Liberty is a concept that is both simple and complex; almost instinctive, on the one hand, yet subject to a broad range of interpretations by legal scholars and laypeople. These will drive some to advocate for fewer restrictions on firearms ownership; others will seek to roll back laws proscribing certain drugs. The former and the latter often find themselves on opposite sides of the political fence.
Yet, in places like Missouri, there are citizens who possess public permission to use marijuana, or pot, for medical conditions while also coveting their freedom to own guns. How does the law treat those who wish to enjoy these freedoms simultaneously?
Medical Marijuana in Missouri
In 2018, marijuana became legal in Missouri by means of a public referendum — it is now a right under the state constitution. However, this right is exercised under certain conditions:
- Like other medications, it must be prescribed by a licensed medical doctor or doctor of osteopathy.
- The physician may prescribe marijuana only for qualified afflictions and illnesses.
- Cannabis remains illegal as a substance intended for recreational use.
An agency of the Missouri Department of Health and Senior Services, the Missouri Medical Marijuana Regulation Program regulates cannabis use through the Patient Services Team. Under its auspices, doctors and patients can apply for permission to prescribe and use the substance and — after further review — grow marijuana as well. In any event, a physician can refer an eligible patient to a licensed dispensary to obtain the prescribed quantity.
Whatever the level of authorization, applicants receive an ID card from the state, presentable with the medical prescription. These are valid for one year but are open to as many renewals as are medically advisable. On the face of it, the ID card would expand freedom. However, when you get your medical marijuana card in Missouri, it can invite restrictions in other areas, e.g. firearm ownership.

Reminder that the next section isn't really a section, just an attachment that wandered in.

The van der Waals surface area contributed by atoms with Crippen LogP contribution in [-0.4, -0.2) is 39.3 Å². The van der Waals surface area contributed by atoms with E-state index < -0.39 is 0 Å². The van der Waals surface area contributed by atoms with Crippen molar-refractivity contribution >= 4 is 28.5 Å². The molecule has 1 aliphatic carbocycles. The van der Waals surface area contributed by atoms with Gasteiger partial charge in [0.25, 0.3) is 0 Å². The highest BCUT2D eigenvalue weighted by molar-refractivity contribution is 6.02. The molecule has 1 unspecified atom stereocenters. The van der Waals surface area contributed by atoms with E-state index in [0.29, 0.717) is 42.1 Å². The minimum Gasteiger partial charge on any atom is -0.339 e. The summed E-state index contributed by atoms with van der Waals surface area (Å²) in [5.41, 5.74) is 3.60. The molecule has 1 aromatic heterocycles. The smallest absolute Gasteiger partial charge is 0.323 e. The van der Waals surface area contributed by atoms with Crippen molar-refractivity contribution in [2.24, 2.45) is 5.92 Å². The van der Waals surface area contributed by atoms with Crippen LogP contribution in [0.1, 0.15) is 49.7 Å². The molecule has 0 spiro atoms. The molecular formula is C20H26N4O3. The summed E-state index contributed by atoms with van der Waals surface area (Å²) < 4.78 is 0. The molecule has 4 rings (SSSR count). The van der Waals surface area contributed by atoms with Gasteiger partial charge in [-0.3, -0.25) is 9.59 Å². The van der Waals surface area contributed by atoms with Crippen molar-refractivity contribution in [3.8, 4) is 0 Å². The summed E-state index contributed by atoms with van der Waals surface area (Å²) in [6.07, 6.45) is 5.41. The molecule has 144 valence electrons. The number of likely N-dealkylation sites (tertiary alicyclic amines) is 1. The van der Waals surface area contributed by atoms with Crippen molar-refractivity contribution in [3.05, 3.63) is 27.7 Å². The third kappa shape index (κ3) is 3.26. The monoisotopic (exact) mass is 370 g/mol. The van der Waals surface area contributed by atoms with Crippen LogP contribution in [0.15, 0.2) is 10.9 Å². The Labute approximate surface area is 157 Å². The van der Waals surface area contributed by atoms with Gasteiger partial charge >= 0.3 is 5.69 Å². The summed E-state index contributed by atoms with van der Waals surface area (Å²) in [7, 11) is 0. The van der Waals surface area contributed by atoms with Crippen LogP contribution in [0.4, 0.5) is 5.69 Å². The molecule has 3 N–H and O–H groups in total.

Gun Laws in Missouri
Both gun control and gun rights organizations attest that the Show-Me State requires very little to qualify for firearms use. In fact, other than for minors and conceal carry, there are no licensing conditions imposed on residents for owning or using firearms.
Gun retailers, therefore, are not mandated by the state to ask if you have a medical marijuana ID. Neither does Health and Senior Services reject a medical marijuana application on the basis of firearm ownership.
Federal Law on Marijuana and Gun Ownership
State laws — or lack thereof — would seem to be the end of the matter. Yet a significant doctrine in American law refuses to leave it there. Under the Constitution of the United States, of which Missouri is one, federal law overrides state law in the event of a conflict.
Given that legal reality, Missourians are consequently subject to U.S. firearms laws administered by the U.S. Bureau of Alcohol, Tobacco, Firearms and Explosives (ATF). According to longstanding ATF policy, medical marijuana is a controlled substance, the use of which makes an individual ineligible for gun possession. Under its regulatory authority, the federal government could penalize gun dealers in medical marijuana states who fail to ask customers if they hold a medical marijuana ID or use the substance at all.
The Controversy Surrounding Pot
Most people alive today grew up in a culture where pot possession and use were forbidden by law no matter where they lived. Only in the last two decades did the rules relax, first for medical marijuana and then for recreational use. Yet the physiological effects remain varied depending on the user, the quality, and the quantity of cannabis consumed.
Some medical marijuana patients will show little change while others demonstrate severe consequences in sensory abilities and judgment. This may be why the U.S. errs on the side of caution.